An ethical eye on AI
New mathematical idea reins in AI bias towards making unethical and costly commercial choices
Researchers from the University of Warwick, Imperial College London, EPFL (Lausanne) and Sciteb Ltd have found a mathematical means of helping regulators and business manage and police Artificial Intelligence systems’ biases towards making unethical, and potentially very costly and damaging commercial choices – an ethical eye on AI.
Artificial intelligence (AI) is increasingly deployed in commercial situations. Consider for example using AI to set prices of insurance products to be sold to a particular customer. There are legitimate reasons for setting different prices for different people, but it may also be profitable to ‘game’ their psychology or willingness to shop around.
The AI has a vast number of potential strategies to choose from, but some are unethical and will incur not just moral cost but a significant potential economic penalty as stakeholders will apply some penalty if they find that such a strategy has been used – regulators may levy significant fines of billions of Dollars, Pounds or Euros and customers may boycott you – or both.
So in an environment in which decisions are increasingly made without human intervention, there is therefore a very strong incentive to know under what circumstances AI systems might adopt an unethical strategy and reduce that risk or eliminate entirely if possible.
Mathematicians and statisticians from University of Warwick, Imperial, EPFL and Sciteb Ltd have come together to help business and regulators creating a new “Unethical Optimization Principle” and provide a simple formula to estimate its impact. They have laid out the full details in a paper bearing the name “An unethical optimization principle”, published in Royal Society Open Science on Wednesday 1st July 2020.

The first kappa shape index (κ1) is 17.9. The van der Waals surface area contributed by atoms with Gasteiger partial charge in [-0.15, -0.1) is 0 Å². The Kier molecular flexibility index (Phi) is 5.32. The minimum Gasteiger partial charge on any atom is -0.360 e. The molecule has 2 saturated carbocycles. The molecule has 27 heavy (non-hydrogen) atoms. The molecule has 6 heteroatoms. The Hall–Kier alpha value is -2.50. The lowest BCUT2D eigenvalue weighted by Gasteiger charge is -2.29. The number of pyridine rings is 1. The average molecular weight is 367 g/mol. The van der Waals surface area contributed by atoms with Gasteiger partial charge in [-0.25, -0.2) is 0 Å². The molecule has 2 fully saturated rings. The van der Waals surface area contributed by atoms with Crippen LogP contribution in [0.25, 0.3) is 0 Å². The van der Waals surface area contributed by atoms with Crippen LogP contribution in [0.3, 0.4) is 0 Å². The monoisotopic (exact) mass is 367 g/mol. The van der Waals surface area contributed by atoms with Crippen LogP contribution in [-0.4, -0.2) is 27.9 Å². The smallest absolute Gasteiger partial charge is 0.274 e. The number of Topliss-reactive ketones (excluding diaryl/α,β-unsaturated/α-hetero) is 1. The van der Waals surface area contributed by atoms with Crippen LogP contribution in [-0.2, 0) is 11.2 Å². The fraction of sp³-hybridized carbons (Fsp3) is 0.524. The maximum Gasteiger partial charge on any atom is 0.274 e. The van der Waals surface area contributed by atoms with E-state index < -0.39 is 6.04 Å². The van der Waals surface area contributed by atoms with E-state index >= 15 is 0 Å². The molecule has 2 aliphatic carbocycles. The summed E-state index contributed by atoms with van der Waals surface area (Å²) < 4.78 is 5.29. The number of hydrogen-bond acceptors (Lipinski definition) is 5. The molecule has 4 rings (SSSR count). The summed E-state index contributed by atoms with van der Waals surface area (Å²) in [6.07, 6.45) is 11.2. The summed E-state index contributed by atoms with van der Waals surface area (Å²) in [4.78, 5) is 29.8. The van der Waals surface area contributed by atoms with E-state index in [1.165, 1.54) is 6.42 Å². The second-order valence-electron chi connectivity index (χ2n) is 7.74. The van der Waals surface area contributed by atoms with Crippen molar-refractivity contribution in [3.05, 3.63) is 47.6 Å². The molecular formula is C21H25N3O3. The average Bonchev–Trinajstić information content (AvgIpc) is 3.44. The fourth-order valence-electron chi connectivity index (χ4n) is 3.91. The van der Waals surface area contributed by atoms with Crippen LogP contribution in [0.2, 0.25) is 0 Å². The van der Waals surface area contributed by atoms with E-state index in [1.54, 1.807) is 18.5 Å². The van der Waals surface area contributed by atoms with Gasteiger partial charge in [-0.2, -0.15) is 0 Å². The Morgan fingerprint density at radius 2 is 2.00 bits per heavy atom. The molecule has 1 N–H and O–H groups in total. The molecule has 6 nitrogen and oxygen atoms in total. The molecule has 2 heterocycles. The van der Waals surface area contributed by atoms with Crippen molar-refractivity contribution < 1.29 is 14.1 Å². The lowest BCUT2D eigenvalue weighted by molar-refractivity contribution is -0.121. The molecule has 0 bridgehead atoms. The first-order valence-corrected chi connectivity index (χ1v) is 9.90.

The four authors of the paper are Nicholas Beale of Sciteb Ltd; Heather Battey of the Department of Mathematics, Imperial College London; Anthony C. Davison of the Institute of Mathematics, Ecole Polytechnique Fédérale de Lausanne; and Professor Robert MacKay of the Mathematics Institute of the University of Warwick.
Professor Robert MacKay of the Mathematics Institute of the University of Warwick said:
“Our suggested ‘Unethical Optimization Principle’ can be used to help regulators, compliance staff and others to find problematic strategies that might be hidden in a large strategy space. Optimisation can be expected to choose disproportionately many unethical strategies, inspection of which should show where problems are likely to arise and thus suggest how the AI search algorithm should be modified to avoid them in future. The Principle also suggests that it may be necessary to re-think the way AI operates in very large strategy spaces, so that unethical outcomes are explicitly rejected in the optimization/learning process.”
Source: University of Warwick
If an artificial intelligence aims to maximize risk-adjusted return, then under mild conditions it is disproportionately likely to pick an unethical strategy unless the objective function allows sufficiently for this risk. Even if the proportion η of available unethical strategies is small, the probability pU of picking an unethical strategy can become large; indeed, unless returns are fat-tailed pU tends to unity as the strategy space becomes large. We define an unethical odds ratio, 𝛶
(capital upsilon), that allows us to calculate pU from η, and we derive a simple formula for the limit of 𝛶 as the strategy space becomes large. We discuss the estimation of 𝛶 and pU in finite cases and how to deal with infinite strategy spaces. We show how the principle can be used to help detect unethical strategies and to estimate η. Finally we sketch some policy implications of this work.